Home > Managing opioid withdrawal symptoms during the fentanyl crisis: a review.

Weber, Andrea Nicole and Trebach, Joshua and Brenner, Marielle A and Thomas, Mary Margaret and Bormann, Nicholas L (2024) Managing opioid withdrawal symptoms during the fentanyl crisis: a review. Substance Abuse and Rehabilitation, 15, pp. 59-71. https://doi.org/10.2147/SAR.S433358.

External website: https://www.dovepress.com/managing-opioid-withdraw...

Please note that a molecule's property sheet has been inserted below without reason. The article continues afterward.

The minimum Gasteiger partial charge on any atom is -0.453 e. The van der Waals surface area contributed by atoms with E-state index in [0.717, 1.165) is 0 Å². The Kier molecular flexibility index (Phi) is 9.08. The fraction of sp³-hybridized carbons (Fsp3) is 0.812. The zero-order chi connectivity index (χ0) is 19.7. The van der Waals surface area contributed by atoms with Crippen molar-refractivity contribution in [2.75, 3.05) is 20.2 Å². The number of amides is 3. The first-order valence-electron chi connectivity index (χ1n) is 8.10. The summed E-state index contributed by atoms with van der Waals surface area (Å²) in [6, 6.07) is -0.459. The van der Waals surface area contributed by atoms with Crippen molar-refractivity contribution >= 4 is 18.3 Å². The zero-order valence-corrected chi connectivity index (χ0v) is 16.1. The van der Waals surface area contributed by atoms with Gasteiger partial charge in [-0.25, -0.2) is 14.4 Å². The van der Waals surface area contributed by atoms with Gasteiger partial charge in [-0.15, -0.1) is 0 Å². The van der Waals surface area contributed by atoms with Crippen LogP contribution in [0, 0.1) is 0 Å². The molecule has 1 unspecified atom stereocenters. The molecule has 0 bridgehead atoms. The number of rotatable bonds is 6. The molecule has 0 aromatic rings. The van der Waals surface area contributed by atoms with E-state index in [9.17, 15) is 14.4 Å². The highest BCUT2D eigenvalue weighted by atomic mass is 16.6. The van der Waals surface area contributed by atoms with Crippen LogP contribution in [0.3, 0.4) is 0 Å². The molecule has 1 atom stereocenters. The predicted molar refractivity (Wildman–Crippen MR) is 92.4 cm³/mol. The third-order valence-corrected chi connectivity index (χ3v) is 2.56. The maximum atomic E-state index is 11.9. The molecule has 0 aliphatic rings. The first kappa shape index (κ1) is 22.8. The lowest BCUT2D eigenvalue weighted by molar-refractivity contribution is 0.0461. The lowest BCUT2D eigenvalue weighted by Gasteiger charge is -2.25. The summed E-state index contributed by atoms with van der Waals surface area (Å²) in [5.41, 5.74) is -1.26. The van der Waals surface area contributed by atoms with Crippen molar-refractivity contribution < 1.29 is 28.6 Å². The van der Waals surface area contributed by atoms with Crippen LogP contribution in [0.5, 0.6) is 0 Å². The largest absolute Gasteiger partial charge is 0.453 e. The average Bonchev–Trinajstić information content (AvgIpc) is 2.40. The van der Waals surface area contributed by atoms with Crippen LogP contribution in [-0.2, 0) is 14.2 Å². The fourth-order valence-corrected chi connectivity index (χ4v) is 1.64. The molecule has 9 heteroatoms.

Illicitly manufactured fentanyl (IMF) is a significant contributor to the increasing rates of overdose-related deaths. Its high potency and lipophilicity can complicate opioid withdrawal syndromes (OWS) and the subsequent management of opioid use disorder (OUD). This scoping review aimed to collate the current OWS management of study populations seeking treatment for OWS and/or OUD directly from an unregulated opioid supply, such as IMF. Therefore, the focus was on therapeutic interventions published between January 2010 and November 2023, overlapping with the period of increasing IMF exposure. A health science librarian conducted a systematic search on November 13, 2023. A total of 426 studies were screened, and 173 studies were reviewed at the full-text level. Forty-nine studies met the inclusion criteria. Buprenorphine and naltrexone were included in most studies with the goal of transitioning to a long-acting injectable version. Various augmenting agents were tested (buspirone, memantine, suvorexant, gabapentin, and pregabalin); however, the liberal use of adjunctive medication and shortened timelines to initiation had the most consistently positive results. Outside of FDA-approved medications for OUD, lofexidine, gabapentin, and suvorexant have limited evidence for augmenting opioid agonist initiation. Trials often have low retention rates, particularly when opioid agonist washout is required. Neurostimulation strategies were promising; however, they were developed and studied early. Precipitated withdrawal is a concern; however, the rates were low and adequately mitigated or managed with low- or high-dose buprenorphine induction. Maintenance treatment continues to be superior to detoxification without continued management. Shorter induction protocols allow patients to initiate evidence-based treatment more quickly, reducing the use of illicit or non-prescribed substances.

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